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1-081 (Text)

Item metadata
Speaker:
author,male,Collins, David,48 addressee,male
ns1:discourse_type
Letter
Word Count :
753
Plaint Text :
ns1:register
Government English
ns1:texttype
Imperial Correspondence
ns1:localityName
http://dbpedia.org/resource/Van_Diemen%27s_Land
Created:
1804
Identifier
1-081
Source
Clark, 1977
pages
75-77
Document metadata
Extent:
4337
Identifier
1-081-plain.txt
Title
1-081#Text
Type
Text

1-081-plain.txt — 4 KB

File contents



By my Letter No. 5 which I expect you will receive by the Schooner Edwin, (a Duplicate of which accompanies this), your Excellency will be informed of my Intention of Proceeding to the Settlement established under your Authority at the Derwent.
As your Excellency requests that I will be unreserved in my communications respecting the Settlement with the direction of which I have been entrusted, I shall proceed to state the motive that induced me to give the preference to the Derwent. The advantages which I must derive from establishing myself in a Place already settled had certainly great weight with me, as I mention'd in the Letter which I had the honor of addressing to you by the Calcutta; but a still stronger consideration than this determined my Election of that Place.  Between the departure of Captain Woodruff and the Receipt of your last Dispatches, I discovered an improper spirit among some of my Military, who expressed a dissatisfaction at a daily Drill, which I had found it necessary to order. Having received sufficient Evidence of their discontent, and of a design to wait upon me in a Body to state What they deemed a grievance, I resolved instantly to check it before it could proceed to any such unwarrantable length, and caused two Privates (who I had reason to believe were the most dissatisfied) to be confined, and brought them the following Day to a Court-Martial by which they were sentenced to receive each Nine hundred lashes, of which Punishment I attended the Execution myself, when one received Seven Hundred and the other five hundred lashes. The Public Order which I gave out upon this Occasion will be found in the continuation of my General Orders, which I send herewith.
This Punishment appeared to be attended with the effect which I desired. Nevertheless, on duly weighing the whole Circumstance, together with the weakness of my party in point of Numbers, I thought I could not do better than repair to the Derwent, where, by being joined by a Detachment of the New South Wales Corps, a Spirit of Emulation would be excited and a check given to that discontent which had manifested itself among my own People.
By this addition of strength I should, moreover, never have much apprehension from a large Sick-List, which indeed was once so great after the departure of the Calcutta Marines that I was obliged to reduce the number of my Centinels by day, mounting a Picquet in the Evening. I also reflected that having but three Subalterns if I should lose an Officer, or one of them be ill, I could not hold a Court-Martial upon Offenders, an inconvenience the occurring of which would be in some measure obviated by the Services of Lieu't. Moore.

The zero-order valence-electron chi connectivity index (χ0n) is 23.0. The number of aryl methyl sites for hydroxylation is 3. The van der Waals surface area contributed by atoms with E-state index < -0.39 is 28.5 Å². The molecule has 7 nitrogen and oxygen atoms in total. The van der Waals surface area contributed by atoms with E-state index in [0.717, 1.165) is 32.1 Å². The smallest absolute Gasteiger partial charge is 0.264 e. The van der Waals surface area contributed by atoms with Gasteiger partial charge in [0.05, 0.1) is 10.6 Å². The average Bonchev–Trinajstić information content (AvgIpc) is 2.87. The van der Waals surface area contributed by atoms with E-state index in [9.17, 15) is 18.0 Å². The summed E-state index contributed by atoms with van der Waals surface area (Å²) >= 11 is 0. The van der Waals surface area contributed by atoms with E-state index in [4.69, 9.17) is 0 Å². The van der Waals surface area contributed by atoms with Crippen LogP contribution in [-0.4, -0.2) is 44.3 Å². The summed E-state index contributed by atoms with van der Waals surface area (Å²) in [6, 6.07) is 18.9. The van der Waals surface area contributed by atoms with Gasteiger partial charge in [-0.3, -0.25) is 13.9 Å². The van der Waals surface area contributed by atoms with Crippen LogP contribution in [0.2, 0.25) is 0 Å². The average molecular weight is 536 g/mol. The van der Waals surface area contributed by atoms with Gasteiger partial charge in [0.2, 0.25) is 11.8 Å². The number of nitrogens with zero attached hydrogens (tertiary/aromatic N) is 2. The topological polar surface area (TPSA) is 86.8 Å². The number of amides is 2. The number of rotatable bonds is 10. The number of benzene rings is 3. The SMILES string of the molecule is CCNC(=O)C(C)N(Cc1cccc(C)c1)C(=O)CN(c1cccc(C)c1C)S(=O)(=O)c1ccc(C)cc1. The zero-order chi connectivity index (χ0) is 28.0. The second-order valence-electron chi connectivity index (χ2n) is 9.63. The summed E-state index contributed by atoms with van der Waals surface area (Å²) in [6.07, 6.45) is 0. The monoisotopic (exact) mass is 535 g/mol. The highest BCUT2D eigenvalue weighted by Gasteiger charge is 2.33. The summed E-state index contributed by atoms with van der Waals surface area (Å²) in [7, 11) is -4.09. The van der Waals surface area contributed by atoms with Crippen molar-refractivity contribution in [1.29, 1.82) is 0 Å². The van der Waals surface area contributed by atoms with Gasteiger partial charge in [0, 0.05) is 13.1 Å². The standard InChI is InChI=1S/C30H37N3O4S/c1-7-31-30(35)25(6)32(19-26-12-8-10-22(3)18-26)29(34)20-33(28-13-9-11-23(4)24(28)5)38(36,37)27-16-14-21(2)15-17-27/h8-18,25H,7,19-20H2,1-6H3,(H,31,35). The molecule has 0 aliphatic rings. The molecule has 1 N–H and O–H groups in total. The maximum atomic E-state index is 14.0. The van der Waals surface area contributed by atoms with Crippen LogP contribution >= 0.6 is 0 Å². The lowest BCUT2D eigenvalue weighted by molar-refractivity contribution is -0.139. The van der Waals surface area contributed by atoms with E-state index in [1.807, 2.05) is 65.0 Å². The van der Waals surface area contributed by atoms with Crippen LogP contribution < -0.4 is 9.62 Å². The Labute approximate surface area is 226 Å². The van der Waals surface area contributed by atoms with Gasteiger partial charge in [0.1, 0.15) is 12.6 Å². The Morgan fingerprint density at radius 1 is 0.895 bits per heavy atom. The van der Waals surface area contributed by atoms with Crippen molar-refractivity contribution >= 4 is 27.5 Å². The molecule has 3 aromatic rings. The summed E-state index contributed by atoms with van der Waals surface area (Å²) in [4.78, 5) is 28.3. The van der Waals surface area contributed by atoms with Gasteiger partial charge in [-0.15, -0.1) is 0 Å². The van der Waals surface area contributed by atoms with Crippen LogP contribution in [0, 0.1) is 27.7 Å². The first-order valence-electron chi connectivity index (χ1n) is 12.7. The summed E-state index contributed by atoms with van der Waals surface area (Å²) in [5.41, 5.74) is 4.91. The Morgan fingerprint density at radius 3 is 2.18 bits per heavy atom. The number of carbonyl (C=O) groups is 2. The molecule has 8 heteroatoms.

These, Sir, were my Motives; it was my anxious wish to have had the Honour of establishing a permanent Settlement, with no other aid than what I brought with me from England; but events which I could not foresee determined me at the Time to Proceed to Risdon Cove. I found Port Phillip wholly unfit for the Settlement, and the idea of fixing one at Port Dalrymple I abandoned, not only from the motives which I have stated, but because I conceived the local Situation of the River Derwent more adapted for commercial Purposes. Its position at the Southern extremity of Van Dieman's Land gives it an advantage over every Harbour yet discovered in the Straits, and I entertain a Hope that when it is generally known that an Establishment is formed, so directly presenting itself as a Port of Shelter to Ships from Europe, America, or India, either for Whaling or other speculation, it will be greatly resorted to.  These advantages, no doubt, occurred to your Excellency, and influenced you to take Possession of that part of the Country. I, therefore, thought that I ran no risk (as I had been obliged to quit the place to which I was destined) of incurring any Blame in fixing on a Spot which had before been thought by your Excellency an eligible Situation for a Settlement.
My General Letter No. 6 will inform your Excellency of my Proceedings since my arrival in the Derwent; and as the Purport of this Letter will be stated in my Dispatches to the Secretary of State, it will afford me matter of great Satisfaction if the Propriety and expediency of the Measures which I have adopted shall receive your Excellency's Confirmation.

http://ns.ausnc.org.au/corpora/cooee/source/1-081#Text